Following a back injury, however, she was left wondering what to do next. “Then I saw a photo in a magazine of some swimmers standing by Lake Windermere in nothing but swimming costumes. I thought that was bonkers. It was for an event run by Chillswim, which organises outdoor and wild swimming activities, and I decided to give it a go.”

In September 2015, she started swimming with friends to try and get used to the cold water.

“I grew up in the Brecon Beacons and we all used to swim in the local river,” she says. “The water was always freezing, but I loved it then and it may be that my body remembered the cold.

“Me and my friend got in our local river in our swimming costumes and swam around for about 10 minutes. We couldn’t warm up afterwards – we were freezing. I wouldn’t recommend that anyone starts cold-water swimming like that.”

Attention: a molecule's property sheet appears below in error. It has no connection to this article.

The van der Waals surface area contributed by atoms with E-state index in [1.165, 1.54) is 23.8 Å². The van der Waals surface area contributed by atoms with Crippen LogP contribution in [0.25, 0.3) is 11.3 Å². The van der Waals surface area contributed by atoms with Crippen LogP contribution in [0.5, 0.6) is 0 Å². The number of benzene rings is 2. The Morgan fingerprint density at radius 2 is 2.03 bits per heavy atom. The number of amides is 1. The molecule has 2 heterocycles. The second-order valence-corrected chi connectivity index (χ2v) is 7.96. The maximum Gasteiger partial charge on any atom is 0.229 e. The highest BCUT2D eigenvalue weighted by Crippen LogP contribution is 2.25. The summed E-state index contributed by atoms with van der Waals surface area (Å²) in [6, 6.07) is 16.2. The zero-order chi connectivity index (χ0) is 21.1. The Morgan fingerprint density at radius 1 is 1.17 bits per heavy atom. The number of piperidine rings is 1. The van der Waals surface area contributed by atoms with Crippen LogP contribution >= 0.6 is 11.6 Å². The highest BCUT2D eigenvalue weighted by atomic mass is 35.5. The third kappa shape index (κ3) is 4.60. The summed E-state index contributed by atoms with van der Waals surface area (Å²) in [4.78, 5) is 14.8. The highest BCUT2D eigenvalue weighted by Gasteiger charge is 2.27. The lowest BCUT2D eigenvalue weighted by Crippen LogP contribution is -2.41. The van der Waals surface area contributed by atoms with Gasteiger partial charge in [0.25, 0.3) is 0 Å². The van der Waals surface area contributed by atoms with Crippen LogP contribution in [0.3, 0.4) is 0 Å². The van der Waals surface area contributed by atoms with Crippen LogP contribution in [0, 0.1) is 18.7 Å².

Ice mile challenge

Despite the shaky start, Pendleton had caught the cold-water swimming bug. Then she was told by a swim buddy about the ice mile and was determined to swim one, despite the strict rules – the water temperature must be below 5°C (41°F) and you can only wear a swimsuit, hat and goggles.

“People say it takes two or three years to prepare to do an ice mile, but I did one after a few months. Ice swimming is very difficult, and I was training four or five times a week, but I think that some people tolerate the cold better than others.” She smiles.

Woman in a changing robe by a lakeCredit: Cath Pendleton
Pendleton says swimming in cold water makes her feel alive and happy

Swimming the Channel

After swimming her first ice mile, she started thinking about her next challenge.

“It was April and I’d recently met a woman who had swum the Channel, so I thought, you know what, I’ll swim the Channel too,” she laughs. “I looked up how to do it online, and booked a date when the kids would be at school. It was in two years’ time, and I thought, Oh that’s ages from now.”